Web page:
Roughly 1,300 Dickinsonians and family members from across the country and around the world joined together on campus June 12-14 to renew friendships and reconnect with the college during Alumni Weekend 2015. And while they relished the chance to share milestones and recent news, many also seized the opportunity to learn something new.
The All-Alumni Reception and barbecue are perennial favorites, along with class and club get-togethers, the flag-football game, kids’ zone, farewell brunch and guided tours of campus, Carlisle and the College Farm. This year’s weekend also marked the 50th reunion for the class of ’65, the 25th anniversary for the class of 1990 and the 100th for Dickinson’s InterFraternity Council (IFC).
In between the celebrations and get-togethers, President Nancy A. Roseman provided an update on the state of the college, and faculty and staff members offered a series of presentations and events that tapped a diverse array of scholarship and skills.
Visiting Instructor in Biology Gene Wingert took alumni to a nearby wildlife sanctuary to explore the history of South-Central Pennsylvania forests. Professor of English Wendy Moffat discussed World War I cultural history and literature, and Associate Professor of Physics and Astronomy Brett Pearson shared the latest research in Dickinson’s laser labs. Members of the Unnamed Faculty Band schooled alumni on the science of fun during a Saturday-evening bonfire, and Don Nichter, cross country and track and field coach, showed them how it’s done during a 5K walk/run to and from Dickinson Park.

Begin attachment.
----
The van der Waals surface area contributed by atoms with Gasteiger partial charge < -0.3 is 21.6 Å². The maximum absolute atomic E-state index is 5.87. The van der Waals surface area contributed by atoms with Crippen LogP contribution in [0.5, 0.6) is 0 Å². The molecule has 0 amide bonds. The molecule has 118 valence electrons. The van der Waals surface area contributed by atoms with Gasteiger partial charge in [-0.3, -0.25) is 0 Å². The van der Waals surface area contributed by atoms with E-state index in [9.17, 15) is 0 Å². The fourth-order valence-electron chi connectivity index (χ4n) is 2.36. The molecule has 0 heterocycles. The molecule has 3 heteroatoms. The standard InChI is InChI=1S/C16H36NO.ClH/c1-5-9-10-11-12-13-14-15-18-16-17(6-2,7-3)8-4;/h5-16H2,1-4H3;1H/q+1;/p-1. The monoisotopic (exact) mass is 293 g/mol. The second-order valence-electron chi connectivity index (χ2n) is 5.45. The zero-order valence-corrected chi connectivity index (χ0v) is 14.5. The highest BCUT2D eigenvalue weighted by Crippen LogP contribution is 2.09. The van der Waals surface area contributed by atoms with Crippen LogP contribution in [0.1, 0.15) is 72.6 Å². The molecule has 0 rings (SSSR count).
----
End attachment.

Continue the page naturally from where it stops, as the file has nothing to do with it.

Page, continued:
Alumni were invited to learn the stories behind some of the food they shared when Visiting Lecturer in Chemistry Christine O’Neill served up an interactive presentation on the science of cooking and baking and Catherine Beaudry, associate professor of French, called fellow Francophiles to savor the sweet spot between Provence’s art and cuisine. Ted Merwin, director of the Milton B. Asbell Center for Jewish Life, dished out the role of the Jewish deli in pop culture during a catered lecture that featured an authentic taste of New York, and College Farm Manager Matt Steiman demonstrated the food-waste-to-energy processes at the farm.
Dickinsonians also learned from the life experiences of fellow alumni. A panel of 1965ers (Maureen Newton Hayes, Chuck Lippy, Michael Rohrbaugh, Ray Scurfield, Ben Sears, Karen Davis Thompson and Chuck Ulmer) reflected on the social, cultural and personal changes ushered in during the 1960s. Bob Pence ’60 delivered an insider’s view of the FBI, past and present. Photojournalist Rick Smolan ’72 recalled his experiences as he documented author Robyn Davidson’s journey on foot across 1,700 miles of Australian desert, memorialized in the 2013 film Tracks, which was screened at the Carlisle Theatre Friday night.
Dickinson also provided opportunities for those seeking out new professional paths. Some alumni networked with classmates, polished their Excel skills with Associate Professor of International Business & Management Steve Erfle and consulted with Career Center staff. Others signed their teenage children up for mock college-interview sessions—offering the Office of Admissions a glimpse at some of the prospective bright stars of the classes of 2020-24.
Published June 14, 2015